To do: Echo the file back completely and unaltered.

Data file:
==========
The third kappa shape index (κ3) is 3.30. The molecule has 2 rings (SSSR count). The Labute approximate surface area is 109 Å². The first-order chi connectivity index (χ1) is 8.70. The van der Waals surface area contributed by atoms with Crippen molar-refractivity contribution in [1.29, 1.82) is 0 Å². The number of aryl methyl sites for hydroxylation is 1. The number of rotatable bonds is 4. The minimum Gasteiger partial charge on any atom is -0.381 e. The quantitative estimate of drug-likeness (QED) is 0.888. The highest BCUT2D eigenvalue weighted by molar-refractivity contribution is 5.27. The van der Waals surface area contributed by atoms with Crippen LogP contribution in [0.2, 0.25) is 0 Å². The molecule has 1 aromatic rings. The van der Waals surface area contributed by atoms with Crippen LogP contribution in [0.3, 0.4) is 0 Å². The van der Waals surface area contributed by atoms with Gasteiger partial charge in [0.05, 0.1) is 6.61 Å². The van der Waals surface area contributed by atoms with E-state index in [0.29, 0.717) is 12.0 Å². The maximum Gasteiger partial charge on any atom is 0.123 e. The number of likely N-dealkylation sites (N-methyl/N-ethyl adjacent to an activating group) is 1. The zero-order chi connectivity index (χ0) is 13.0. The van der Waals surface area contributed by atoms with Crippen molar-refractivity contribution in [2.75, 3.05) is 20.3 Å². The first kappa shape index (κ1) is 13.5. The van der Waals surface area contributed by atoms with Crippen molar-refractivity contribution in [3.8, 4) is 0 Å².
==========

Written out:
The third kappa shape index (κ3) is 3.30. The molecule has 2 rings (SSSR count). The Labute approximate surface area is 109 Å². The first-order chi connectivity index (χ1) is 8.70. The van der Waals surface area contributed by atoms with Crippen molar-refractivity contribution in [1.29, 1.82) is 0 Å². The number of aryl methyl sites for hydroxylation is 1. The number of rotatable bonds is 4. The minimum Gasteiger partial charge on any atom is -0.381 e. The quantitative estimate of drug-likeness (QED) is 0.888. The highest BCUT2D eigenvalue weighted by molar-refractivity contribution is 5.27. The van der Waals surface area contributed by atoms with Crippen LogP contribution in [0.2, 0.25) is 0 Å². The molecule has 1 aromatic rings. The van der Waals surface area contributed by atoms with Crippen LogP contribution in [0.3, 0.4) is 0 Å². The van der Waals surface area contributed by atoms with Gasteiger partial charge in [0.05, 0.1) is 6.61 Å². The van der Waals surface area contributed by atoms with E-state index in [0.29, 0.717) is 12.0 Å². The maximum Gasteiger partial charge on any atom is 0.123 e. The number of likely N-dealkylation sites (N-methyl/N-ethyl adjacent to an activating group) is 1. The zero-order chi connectivity index (χ0) is 13.0. The van der Waals surface area contributed by atoms with Crippen molar-refractivity contribution in [2.75, 3.05) is 20.3 Å². The first kappa shape index (κ1) is 13.5. The van der Waals surface area contributed by atoms with Crippen molar-refractivity contribution in [3.8, 4) is 0 Å².